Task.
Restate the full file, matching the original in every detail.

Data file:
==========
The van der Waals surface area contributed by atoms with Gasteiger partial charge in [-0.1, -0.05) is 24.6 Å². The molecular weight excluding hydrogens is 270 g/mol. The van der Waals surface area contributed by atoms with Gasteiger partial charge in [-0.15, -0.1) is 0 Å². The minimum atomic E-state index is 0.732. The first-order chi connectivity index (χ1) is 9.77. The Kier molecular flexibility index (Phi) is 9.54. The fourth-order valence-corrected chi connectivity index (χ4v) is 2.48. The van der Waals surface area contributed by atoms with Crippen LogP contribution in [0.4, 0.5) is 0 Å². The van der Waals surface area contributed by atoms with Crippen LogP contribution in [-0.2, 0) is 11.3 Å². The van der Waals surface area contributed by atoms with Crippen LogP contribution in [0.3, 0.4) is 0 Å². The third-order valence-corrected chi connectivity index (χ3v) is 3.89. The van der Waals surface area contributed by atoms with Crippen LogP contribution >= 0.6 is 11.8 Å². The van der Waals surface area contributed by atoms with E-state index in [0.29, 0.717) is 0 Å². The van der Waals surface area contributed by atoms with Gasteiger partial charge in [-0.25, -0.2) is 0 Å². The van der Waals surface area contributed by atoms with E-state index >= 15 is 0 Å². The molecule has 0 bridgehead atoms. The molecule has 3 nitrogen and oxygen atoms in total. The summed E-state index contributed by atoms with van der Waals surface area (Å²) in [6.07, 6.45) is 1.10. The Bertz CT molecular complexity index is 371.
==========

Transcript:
The van der Waals surface area contributed by atoms with Gasteiger partial charge in [-0.1, -0.05) is 24.6 Å². The molecular weight excluding hydrogens is 270 g/mol. The van der Waals surface area contributed by atoms with Gasteiger partial charge in [-0.15, -0.1) is 0 Å². The minimum atomic E-state index is 0.732. The first-order chi connectivity index (χ1) is 9.77. The Kier molecular flexibility index (Phi) is 9.54. The fourth-order valence-corrected chi connectivity index (χ4v) is 2.48. The van der Waals surface area contributed by atoms with Crippen LogP contribution in [0.4, 0.5) is 0 Å². The van der Waals surface area contributed by atoms with Crippen LogP contribution in [-0.2, 0) is 11.3 Å². The van der Waals surface area contributed by atoms with Crippen LogP contribution in [0.3, 0.4) is 0 Å². The third-order valence-corrected chi connectivity index (χ3v) is 3.89. The van der Waals surface area contributed by atoms with Crippen LogP contribution >= 0.6 is 11.8 Å². The van der Waals surface area contributed by atoms with E-state index in [0.29, 0.717) is 0 Å². The van der Waals surface area contributed by atoms with Gasteiger partial charge in [-0.25, -0.2) is 0 Å². The van der Waals surface area contributed by atoms with E-state index >= 15 is 0 Å². The molecule has 0 bridgehead atoms. The molecule has 3 nitrogen and oxygen atoms in total. The summed E-state index contributed by atoms with van der Waals surface area (Å²) in [6.07, 6.45) is 1.10. The Bertz CT molecular complexity index is 371.